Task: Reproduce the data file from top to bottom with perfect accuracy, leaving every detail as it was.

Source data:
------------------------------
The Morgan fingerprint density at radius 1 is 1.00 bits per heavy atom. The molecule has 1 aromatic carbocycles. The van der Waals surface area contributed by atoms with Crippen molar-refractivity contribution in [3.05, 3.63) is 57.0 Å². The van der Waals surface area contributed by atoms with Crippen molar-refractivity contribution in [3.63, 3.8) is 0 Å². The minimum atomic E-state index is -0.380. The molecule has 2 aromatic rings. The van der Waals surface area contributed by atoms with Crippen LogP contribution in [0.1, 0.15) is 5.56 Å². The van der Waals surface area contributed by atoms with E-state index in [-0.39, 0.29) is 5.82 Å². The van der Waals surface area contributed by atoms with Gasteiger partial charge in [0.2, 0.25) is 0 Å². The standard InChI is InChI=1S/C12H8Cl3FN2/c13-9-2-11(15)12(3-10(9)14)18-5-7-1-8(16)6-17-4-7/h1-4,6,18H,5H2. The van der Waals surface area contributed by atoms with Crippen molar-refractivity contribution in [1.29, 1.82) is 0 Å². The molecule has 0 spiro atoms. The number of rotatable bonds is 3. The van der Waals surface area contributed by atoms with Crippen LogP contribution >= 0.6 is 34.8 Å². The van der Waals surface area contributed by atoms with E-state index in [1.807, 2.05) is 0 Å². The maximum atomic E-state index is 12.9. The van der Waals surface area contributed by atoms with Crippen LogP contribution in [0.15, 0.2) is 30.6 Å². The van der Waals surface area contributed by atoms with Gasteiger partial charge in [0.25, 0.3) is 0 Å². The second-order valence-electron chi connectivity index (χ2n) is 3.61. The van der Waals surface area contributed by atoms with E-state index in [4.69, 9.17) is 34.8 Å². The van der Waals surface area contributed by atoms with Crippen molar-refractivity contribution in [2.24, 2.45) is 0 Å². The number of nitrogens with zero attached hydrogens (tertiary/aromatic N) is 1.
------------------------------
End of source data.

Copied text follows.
The Morgan fingerprint density at radius 1 is 1.00 bits per heavy atom. The molecule has 1 aromatic carbocycles. The van der Waals surface area contributed by atoms with Crippen molar-refractivity contribution in [3.05, 3.63) is 57.0 Å². The van der Waals surface area contributed by atoms with Crippen molar-refractivity contribution in [3.63, 3.8) is 0 Å². The minimum atomic E-state index is -0.380. The molecule has 2 aromatic rings. The van der Waals surface area contributed by atoms with Crippen LogP contribution in [0.1, 0.15) is 5.56 Å². The van der Waals surface area contributed by atoms with E-state index in [-0.39, 0.29) is 5.82 Å². The van der Waals surface area contributed by atoms with Gasteiger partial charge in [0.2, 0.25) is 0 Å². The standard InChI is InChI=1S/C12H8Cl3FN2/c13-9-2-11(15)12(3-10(9)14)18-5-7-1-8(16)6-17-4-7/h1-4,6,18H,5H2. The van der Waals surface area contributed by atoms with Crippen molar-refractivity contribution in [1.29, 1.82) is 0 Å². The molecule has 0 spiro atoms. The number of rotatable bonds is 3. The van der Waals surface area contributed by atoms with Crippen LogP contribution >= 0.6 is 34.8 Å². The van der Waals surface area contributed by atoms with E-state index in [1.807, 2.05) is 0 Å². The maximum atomic E-state index is 12.9. The van der Waals surface area contributed by atoms with Crippen LogP contribution in [0.15, 0.2) is 30.6 Å². The van der Waals surface area contributed by atoms with Gasteiger partial charge in [0.25, 0.3) is 0 Å². The second-order valence-electron chi connectivity index (χ2n) is 3.61. The van der Waals surface area contributed by atoms with E-state index in [4.69, 9.17) is 34.8 Å². The van der Waals surface area contributed by atoms with Crippen molar-refractivity contribution in [2.24, 2.45) is 0 Å². The number of nitrogens with zero attached hydrogens (tertiary/aromatic N) is 1.